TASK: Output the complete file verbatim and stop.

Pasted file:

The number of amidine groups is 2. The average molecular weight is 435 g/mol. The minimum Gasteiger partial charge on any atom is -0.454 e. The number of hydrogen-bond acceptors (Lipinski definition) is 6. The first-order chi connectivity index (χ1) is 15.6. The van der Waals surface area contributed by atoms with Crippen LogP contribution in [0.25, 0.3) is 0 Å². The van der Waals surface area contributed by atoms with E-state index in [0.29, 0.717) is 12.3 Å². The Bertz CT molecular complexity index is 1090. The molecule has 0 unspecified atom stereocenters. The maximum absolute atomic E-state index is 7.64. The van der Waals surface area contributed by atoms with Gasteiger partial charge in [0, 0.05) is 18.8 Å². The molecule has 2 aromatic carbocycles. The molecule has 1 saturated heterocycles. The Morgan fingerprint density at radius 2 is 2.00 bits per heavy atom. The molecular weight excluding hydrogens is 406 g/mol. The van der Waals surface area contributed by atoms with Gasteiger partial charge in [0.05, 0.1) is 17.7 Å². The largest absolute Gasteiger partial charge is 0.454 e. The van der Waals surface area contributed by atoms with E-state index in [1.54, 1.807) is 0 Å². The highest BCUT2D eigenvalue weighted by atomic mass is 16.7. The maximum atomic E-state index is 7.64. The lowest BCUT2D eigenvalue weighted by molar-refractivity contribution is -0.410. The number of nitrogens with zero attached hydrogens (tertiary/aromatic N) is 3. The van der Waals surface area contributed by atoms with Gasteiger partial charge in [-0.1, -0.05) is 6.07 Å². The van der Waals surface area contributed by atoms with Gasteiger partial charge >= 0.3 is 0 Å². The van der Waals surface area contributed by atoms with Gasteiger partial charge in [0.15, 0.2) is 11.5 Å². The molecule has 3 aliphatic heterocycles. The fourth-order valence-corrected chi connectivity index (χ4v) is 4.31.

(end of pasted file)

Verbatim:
The number of amidine groups is 2. The average molecular weight is 435 g/mol. The minimum Gasteiger partial charge on any atom is -0.454 e. The number of hydrogen-bond acceptors (Lipinski definition) is 6. The first-order chi connectivity index (χ1) is 15.6. The van der Waals surface area contributed by atoms with Crippen LogP contribution in [0.25, 0.3) is 0 Å². The van der Waals surface area contributed by atoms with E-state index in [0.29, 0.717) is 12.3 Å². The Bertz CT molecular complexity index is 1090. The molecule has 0 unspecified atom stereocenters. The maximum absolute atomic E-state index is 7.64. The van der Waals surface area contributed by atoms with Gasteiger partial charge in [0, 0.05) is 18.8 Å². The molecule has 2 aromatic carbocycles. The molecule has 1 saturated heterocycles. The Morgan fingerprint density at radius 2 is 2.00 bits per heavy atom. The molecular weight excluding hydrogens is 406 g/mol. The van der Waals surface area contributed by atoms with Gasteiger partial charge in [0.05, 0.1) is 17.7 Å². The largest absolute Gasteiger partial charge is 0.454 e. The van der Waals surface area contributed by atoms with E-state index in [1.54, 1.807) is 0 Å². The highest BCUT2D eigenvalue weighted by atomic mass is 16.7. The maximum atomic E-state index is 7.64. The lowest BCUT2D eigenvalue weighted by molar-refractivity contribution is -0.410. The number of nitrogens with zero attached hydrogens (tertiary/aromatic N) is 3. The van der Waals surface area contributed by atoms with Gasteiger partial charge in [-0.1, -0.05) is 6.07 Å². The van der Waals surface area contributed by atoms with Gasteiger partial charge >= 0.3 is 0 Å². The van der Waals surface area contributed by atoms with Gasteiger partial charge in [0.15, 0.2) is 11.5 Å². The molecule has 3 aliphatic heterocycles. The fourth-order valence-corrected chi connectivity index (χ4v) is 4.31.